The Spring Festival marks the beginning of the New Year and it is the most important holiday of the Chinese people. According to the Chinese horoscope, after the practical and spiritual Rooster follows the Dog, a kind and always ready to help native. The Earth Pig Year starts on February 5th of 2019 and ends on January 25th of 2020.

Chinese New Year is celebrated with fireworks and Dragon dance. The beginning of the Pig Year is celebrated by two billions of people all over the world, and the biggest festivities take place in China, but also in Hong Kong, Macao, Taiwan, Singapore, Thailand, Indonesia, Malaysia and Philippines and in all the cities of the world with big communities of Chinese.

Officially, in China, the holiday last for 7 days, a period during which no one works.

The festivities start one day prior to New Year and is continuing until the Lantern Festival, on the 15th day of the new year.

To celebrate the Spring Festival, over 800 million of Chinese return home, being involved in the phenomenon known as the Big Migration of the modern world.

The most crowded cities from China during this period are Beijing, Shanghai, Guangzhou, Shenzhen, Chengdu, Zhengzhou, Xi’an, Chongqing, Wuhan, and Dongguan. Across China, tickets for 2.91 billion train, airplane, road or naval and private transportation have already been purchased. Daily, 6.284 trains and 2.6 million buses will leave China’s stations and bus stations. A total of 520.000 flights and 20.000 passenger ships will be added on top of this.

The celebration from February 5th of 2019 is a commemoration of the past year, an overview of all its memorable events.

Use of fireworks to celebrate the Chinese New Year

During the Chinese New Year, over 12 billion of big and small fireworks are detonated, this being one of the greatest pyrotechnic holidays of the year.

Beijing has entered the Chinese New Year of 2018 in an unusual way, with no firecrackers or fireworks, after they have been forbidden one year prior, because of the high levels of pollution from the capital of China, although they can be used within other cities over the year.

On the streets of the capital, there has been no trace of fireworks, contrary to the past years usual aspect of the city, when during the first morning hours, firecrackers were thrown in the air in order to ward off evil spirits, and it seems that the use of fireworks will also be forbidden in 2019.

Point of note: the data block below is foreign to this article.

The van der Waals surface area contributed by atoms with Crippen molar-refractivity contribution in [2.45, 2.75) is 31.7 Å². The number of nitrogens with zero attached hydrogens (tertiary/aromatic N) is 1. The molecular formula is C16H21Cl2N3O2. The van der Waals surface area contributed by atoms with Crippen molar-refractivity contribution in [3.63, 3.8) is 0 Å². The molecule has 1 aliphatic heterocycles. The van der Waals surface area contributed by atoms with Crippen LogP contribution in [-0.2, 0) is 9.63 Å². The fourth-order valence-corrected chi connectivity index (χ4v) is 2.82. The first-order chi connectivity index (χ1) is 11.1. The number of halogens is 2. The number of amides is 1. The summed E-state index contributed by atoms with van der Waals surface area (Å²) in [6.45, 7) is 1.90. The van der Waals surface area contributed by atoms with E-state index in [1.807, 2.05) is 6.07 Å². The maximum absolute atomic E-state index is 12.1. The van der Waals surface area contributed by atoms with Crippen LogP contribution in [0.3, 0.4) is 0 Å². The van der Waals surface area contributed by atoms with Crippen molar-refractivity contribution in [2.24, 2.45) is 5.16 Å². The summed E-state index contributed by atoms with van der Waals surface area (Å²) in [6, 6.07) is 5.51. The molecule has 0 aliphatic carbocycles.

The authorities’ efforts to reduce pollution have resulted in forbidding the use of fireworks in 444 cities from China, starting 2 years ago, including the ones from the vicinity of the capital, such as Tianjin, Hefei or Changsha.

Traditional Chinese New Year Gifts

The gifts that are given with the occasion of Spring Festival to the loved ones, in order to have prosperity and luck, include:

    • • Red envelopes filled with money are gifted to young adults and children during the Chinese New Year; giving each other gifts is also an ancient tradition specific to the New Year.
    • • Spring letters, usually written with black ink on red paper, expressing in rhymes greetings and wishes of happiness, luck, wealth and longevity; they are exposed on windows and doors for 2 months, to be fulfilled.
    • • The prosperity tray displayed in the house – full of sweets, candy and, dry fruits – with which the guests are treated; called “the tray of togetherness”, it usually has 8 sections, each of them for a special type of food, signifying the importance of the New Year.
    • • Oranges (signifying riches or wealth) and tangerines (established symbols of luck) should not be missing from the Chinese New Year’s table.
    • • Plum blossoms (symbolizing hope and courage) or narcissus flowers (symbolizing the New Year) represent great gifts; paintings, stamps or sketches and amulets illustrating these flowers are as powerful and can be offered or present in the house.

Children receive lucky money in red envelopes

During the New Year, there is another custom, called Hong Bao, meaning the Red Envelope. The married people gift money in red envelopes to children and unmarried adults. Next, the family leaves to greet relatives and neighbors. During New Year, just as in the Occident, old quarrels are forgotten and everyone enjoys the coming of a new year.

The end of the New Year is marked by the Lantern Festival, celebrated with songs, dances and a show of multicolored lanterns.

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